Moving should never mean having to rehome your pets. Your pets are part of your family, and putting them up for adoption can be traumatizing for them. In some cases, leaving a pet at a shelter can be deadly for the pet. Moving with pets can be difficult, but it’s not impossible. The key is researching and planning the move beforehand.
Keep your Pets in Mind when you Shop for a New Home
If you’re looking for a new home for sale in a condominium community with the help of a realtor, check the HOA’s rules to make sure you’re allowed to have a pet. Some prohibit all pets. Others prohibit certain pets, like specific dog breeds or outdoor pets like chickens. Other considerations to make for your pets when you’re shopping for a new home are:
● Whether the yard is large enough and suitable for your pet. If there’s a fence, is it sturdy or will you have to repair or replace it? and
● The home’s accessibility for your pets. Think about whether the home’s stairs or other features will be difficult for your pets.
Making the Move Safe for Pets
If you move into a fixer-upper, make all your repairs before moving your pets in. A construction zone can be dangerous for anybody, human or animal, because of the materials lying around, the unrestricted power cords, and the nails and screws on the ground. Chemical cleaners, paint strippers, paints, and varnishes can also be toxic to pets. Don’t forget the outdoor chemicals, like lawn fertilizers, that you might be working with to spruce up the lawn before the big move. The safest way to move your pets into your new home is to wait until you’ve completed all the work that needs to be done, then thoroughly clearing all work-related clutter and putting toxic substances away to bring them into the house. Clean with safe products before introducing pets to the new home.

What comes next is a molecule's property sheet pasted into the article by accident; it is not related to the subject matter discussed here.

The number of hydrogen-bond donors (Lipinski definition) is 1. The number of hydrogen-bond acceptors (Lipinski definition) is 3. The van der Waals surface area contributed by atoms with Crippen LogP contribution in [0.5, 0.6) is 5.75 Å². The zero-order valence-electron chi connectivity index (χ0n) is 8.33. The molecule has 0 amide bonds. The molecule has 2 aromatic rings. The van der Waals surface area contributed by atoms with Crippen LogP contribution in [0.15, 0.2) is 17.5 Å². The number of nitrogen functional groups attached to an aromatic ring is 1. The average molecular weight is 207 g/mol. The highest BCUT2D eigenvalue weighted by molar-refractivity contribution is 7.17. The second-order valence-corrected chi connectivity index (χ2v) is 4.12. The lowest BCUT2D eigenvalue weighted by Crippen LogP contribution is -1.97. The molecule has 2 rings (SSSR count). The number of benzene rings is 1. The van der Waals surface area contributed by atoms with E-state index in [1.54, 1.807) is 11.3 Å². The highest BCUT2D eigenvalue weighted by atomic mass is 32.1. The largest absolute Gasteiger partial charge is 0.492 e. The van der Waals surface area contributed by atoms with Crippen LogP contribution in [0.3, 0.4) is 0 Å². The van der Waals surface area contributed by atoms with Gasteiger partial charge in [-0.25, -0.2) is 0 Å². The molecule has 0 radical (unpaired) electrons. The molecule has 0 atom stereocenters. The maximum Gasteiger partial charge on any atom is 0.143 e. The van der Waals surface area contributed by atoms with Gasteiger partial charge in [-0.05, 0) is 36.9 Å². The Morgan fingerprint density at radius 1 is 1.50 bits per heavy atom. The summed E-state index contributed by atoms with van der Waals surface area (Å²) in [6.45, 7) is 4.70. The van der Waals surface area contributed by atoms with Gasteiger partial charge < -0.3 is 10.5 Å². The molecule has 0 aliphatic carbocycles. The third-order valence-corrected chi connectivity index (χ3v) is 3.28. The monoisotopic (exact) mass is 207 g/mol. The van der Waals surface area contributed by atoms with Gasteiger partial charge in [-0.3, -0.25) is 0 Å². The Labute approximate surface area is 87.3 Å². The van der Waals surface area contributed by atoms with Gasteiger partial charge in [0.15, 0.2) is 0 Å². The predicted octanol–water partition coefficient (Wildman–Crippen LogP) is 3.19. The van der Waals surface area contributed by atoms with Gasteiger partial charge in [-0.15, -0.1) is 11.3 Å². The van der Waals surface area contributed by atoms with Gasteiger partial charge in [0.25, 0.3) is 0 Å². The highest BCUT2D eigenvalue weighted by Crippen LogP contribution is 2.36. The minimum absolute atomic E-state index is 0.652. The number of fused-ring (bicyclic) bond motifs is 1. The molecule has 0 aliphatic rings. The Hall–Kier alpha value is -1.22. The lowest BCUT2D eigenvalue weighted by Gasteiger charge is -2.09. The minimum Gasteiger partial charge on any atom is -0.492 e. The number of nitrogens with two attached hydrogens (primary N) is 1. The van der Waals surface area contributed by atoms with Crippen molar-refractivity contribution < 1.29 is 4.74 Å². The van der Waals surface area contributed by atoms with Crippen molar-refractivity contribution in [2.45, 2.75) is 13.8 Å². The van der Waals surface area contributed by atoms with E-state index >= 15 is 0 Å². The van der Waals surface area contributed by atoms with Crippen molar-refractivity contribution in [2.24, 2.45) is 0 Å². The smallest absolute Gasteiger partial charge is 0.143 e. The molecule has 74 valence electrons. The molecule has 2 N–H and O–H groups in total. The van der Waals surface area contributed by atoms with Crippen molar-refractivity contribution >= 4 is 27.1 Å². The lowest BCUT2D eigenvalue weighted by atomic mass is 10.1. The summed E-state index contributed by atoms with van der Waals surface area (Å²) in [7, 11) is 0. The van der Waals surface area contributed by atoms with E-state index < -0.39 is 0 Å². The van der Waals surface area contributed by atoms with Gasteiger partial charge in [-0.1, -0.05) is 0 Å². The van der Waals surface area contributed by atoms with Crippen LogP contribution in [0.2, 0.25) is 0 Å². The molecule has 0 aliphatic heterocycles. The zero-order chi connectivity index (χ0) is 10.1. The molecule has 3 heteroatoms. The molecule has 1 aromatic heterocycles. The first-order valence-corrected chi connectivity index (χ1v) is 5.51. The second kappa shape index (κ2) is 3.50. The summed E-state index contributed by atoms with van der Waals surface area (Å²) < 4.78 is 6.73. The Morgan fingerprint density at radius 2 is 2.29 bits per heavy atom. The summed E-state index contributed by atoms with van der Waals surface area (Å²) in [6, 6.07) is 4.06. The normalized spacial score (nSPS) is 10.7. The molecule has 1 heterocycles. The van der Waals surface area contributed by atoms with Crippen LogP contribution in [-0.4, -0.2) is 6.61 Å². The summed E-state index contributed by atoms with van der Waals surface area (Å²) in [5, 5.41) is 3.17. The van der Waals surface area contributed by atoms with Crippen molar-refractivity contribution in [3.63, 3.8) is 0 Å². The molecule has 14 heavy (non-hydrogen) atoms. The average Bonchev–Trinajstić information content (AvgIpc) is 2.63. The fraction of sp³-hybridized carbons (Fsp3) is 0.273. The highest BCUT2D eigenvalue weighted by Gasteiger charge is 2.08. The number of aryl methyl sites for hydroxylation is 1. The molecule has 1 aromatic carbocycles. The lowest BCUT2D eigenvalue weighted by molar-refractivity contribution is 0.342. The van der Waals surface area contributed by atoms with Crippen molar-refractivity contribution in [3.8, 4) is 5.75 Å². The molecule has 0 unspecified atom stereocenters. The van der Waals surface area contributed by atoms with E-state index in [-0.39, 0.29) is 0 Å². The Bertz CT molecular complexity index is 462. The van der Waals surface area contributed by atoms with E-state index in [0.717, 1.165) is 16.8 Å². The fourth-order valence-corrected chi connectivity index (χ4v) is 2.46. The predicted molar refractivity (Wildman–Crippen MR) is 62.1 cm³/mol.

Moving to New Real Estate is a Big Transition for Every Member of your Family
Moving can be confusing and upsetting to your pets. As their guardian, you can make moving and transitioning to a new home less stressful for them by taking a few steps:
● Keep your pet’s routine intact. If your pet is used to being fed or walked at a specific time, continue to feed or walk your pet when he or she expects it;
● Make your pet feel secure. You know what makes your pet feel secure; it could be a crate, a specific blanket or toy, or simply being near you. Do what you have to do to keep your pet feeling secure through the move and transition to your new home; and
● Make the new home familiar for your pet. Bring your pet’s favorite toys and other items to the new house and make accommodations, like a doggy door or a cat condo, that your pet had in your old home.
What to Bring
- Make sure you have your pet's veterinary records from your current veterinarian
- Refill any medications before the move to be sure not to run out during the confusion of moving
- Search for the closest 24-hour emergency clinic near your new home and keep the phone number handy- just in case
- Be sure your pet has identification, whether that is a microchip, collar with embroidered phone number or tag that won't fall off
- Cats are particularly prone to illness during times of stress. Be sure they are drinking plenty by providing filtered water or bringing some water from the old home for the first few days.
Give your pet time to get acclimated to your new home. Your pet might be nervous or anxious in the new home. Give him or her space and let your pet adjust to the home on his or her own schedule.
Blog content contributor: Jordan Herring, Gloria Nilson & Co. Real Estate
Photo by Daniel Frank from Pexels